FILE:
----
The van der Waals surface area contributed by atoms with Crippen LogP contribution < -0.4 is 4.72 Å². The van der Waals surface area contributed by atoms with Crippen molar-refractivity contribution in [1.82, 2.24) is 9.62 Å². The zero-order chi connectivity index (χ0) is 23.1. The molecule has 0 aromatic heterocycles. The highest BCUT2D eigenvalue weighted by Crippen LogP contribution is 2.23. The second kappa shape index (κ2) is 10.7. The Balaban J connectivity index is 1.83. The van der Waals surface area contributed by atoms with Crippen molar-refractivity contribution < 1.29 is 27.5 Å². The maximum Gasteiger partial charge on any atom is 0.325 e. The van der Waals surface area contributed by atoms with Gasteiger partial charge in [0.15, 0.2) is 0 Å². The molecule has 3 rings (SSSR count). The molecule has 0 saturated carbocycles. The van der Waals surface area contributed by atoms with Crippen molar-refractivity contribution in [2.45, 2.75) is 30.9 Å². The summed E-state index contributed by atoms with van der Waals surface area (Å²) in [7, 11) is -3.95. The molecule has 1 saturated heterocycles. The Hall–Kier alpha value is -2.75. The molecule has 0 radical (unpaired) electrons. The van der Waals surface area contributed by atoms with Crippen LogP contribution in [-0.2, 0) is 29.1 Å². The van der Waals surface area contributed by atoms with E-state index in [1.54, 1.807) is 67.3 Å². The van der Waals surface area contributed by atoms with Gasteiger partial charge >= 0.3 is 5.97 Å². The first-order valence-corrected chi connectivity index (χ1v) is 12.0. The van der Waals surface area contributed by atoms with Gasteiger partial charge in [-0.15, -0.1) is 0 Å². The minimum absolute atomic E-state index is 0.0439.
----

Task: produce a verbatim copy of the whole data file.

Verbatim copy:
The van der Waals surface area contributed by atoms with Crippen LogP contribution < -0.4 is 4.72 Å². The van der Waals surface area contributed by atoms with Crippen molar-refractivity contribution in [1.82, 2.24) is 9.62 Å². The zero-order chi connectivity index (χ0) is 23.1. The molecule has 0 aromatic heterocycles. The highest BCUT2D eigenvalue weighted by Crippen LogP contribution is 2.23. The second kappa shape index (κ2) is 10.7. The Balaban J connectivity index is 1.83. The van der Waals surface area contributed by atoms with Crippen molar-refractivity contribution < 1.29 is 27.5 Å². The maximum Gasteiger partial charge on any atom is 0.325 e. The van der Waals surface area contributed by atoms with Gasteiger partial charge in [0.15, 0.2) is 0 Å². The molecule has 3 rings (SSSR count). The molecule has 0 saturated carbocycles. The van der Waals surface area contributed by atoms with Crippen molar-refractivity contribution in [2.45, 2.75) is 30.9 Å². The summed E-state index contributed by atoms with van der Waals surface area (Å²) in [7, 11) is -3.95. The molecule has 1 saturated heterocycles. The Hall–Kier alpha value is -2.75. The molecule has 0 radical (unpaired) electrons. The van der Waals surface area contributed by atoms with Crippen LogP contribution in [-0.2, 0) is 29.1 Å². The van der Waals surface area contributed by atoms with E-state index in [1.54, 1.807) is 67.3 Å². The van der Waals surface area contributed by atoms with Gasteiger partial charge >= 0.3 is 5.97 Å². The first-order valence-corrected chi connectivity index (χ1v) is 12.0. The van der Waals surface area contributed by atoms with Gasteiger partial charge in [-0.15, -0.1) is 0 Å². The minimum absolute atomic E-state index is 0.0439.